JOHN GADSBY CHAPMAN (AMERICAN, 1808-1890) GENRE SKETCH, ink on paper, an intriguing interior scene, possibly for an illustration, featuring a man seated in a chair reading and holding a sword while a dog cowers behind. Monogrammed lower left. Matted under glass in a modern frame. Third quarter 19th century. 3 1/2" x 3 3/4" sight, 9 1/2" x 9 1/2" OA. Provenance: From an Alexandria, VA private collection. Catalogue Note: John Gadsby Chapman (1808-1890) was an important 19th-century artist best known for his monumental oil on canvas (12' x 18'), "The Baptism of Pocahontas" (1842), a work commissioned by the U.S. Government and displayed in the Rotunda of the U.S. Capitol Building. Born in Alexandria, Virginia, Chapman began his artistic training with George Cooke and Charles Bird King in Washington, D.C. before venturing to Italy, where he studied in Rome and Florence from 1827 to 1831. Back in the United States and with the completion of his work for the U.S. Capitol, Chapman had achieved tremendous success, and his abilities were frequently called upon for a variety of commissions. Nonetheless, in 1848 Chapman and his family left for Italy, where they were to remain for nearly three decades. The artist worked steadily during this period, producing landscape and genre scenes, often executed for tourists, and frequently sent paintings back to the United States for exhibition. With the outbreak of the American Civil War, however, demand for Chapman's work dissipated in Europe, and he was forced to return to the United States in 1877. Unable to continue his career back in America, John Gadsby Chapman died in poverty and relative obscurity in 1890. His sons, Conrad Wise Chapman (1842-1910) and John Linton Chapman (1839-1905), were successful painters as well, both of whom learned from their father and began their careers in Italy.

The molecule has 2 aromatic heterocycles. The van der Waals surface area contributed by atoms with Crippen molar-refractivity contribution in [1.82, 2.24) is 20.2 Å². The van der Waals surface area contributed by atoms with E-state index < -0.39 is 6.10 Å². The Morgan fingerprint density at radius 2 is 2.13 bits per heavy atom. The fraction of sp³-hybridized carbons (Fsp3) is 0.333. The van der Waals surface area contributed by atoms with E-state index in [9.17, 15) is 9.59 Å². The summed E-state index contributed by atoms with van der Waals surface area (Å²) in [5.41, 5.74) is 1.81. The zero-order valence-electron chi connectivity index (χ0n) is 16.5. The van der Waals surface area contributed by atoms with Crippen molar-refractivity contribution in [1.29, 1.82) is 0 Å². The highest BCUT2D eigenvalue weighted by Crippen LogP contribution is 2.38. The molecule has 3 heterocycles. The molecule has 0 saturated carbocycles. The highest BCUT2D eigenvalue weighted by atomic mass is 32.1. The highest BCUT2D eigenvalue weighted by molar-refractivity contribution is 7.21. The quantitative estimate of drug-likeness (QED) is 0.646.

The present example may well be a preparatory sketch for one of Chapman's illustrations and demonstrates the artist's keen eye for narrative detail.
Very good condition overall with minor areas of toning at edges. Not examined out of frame.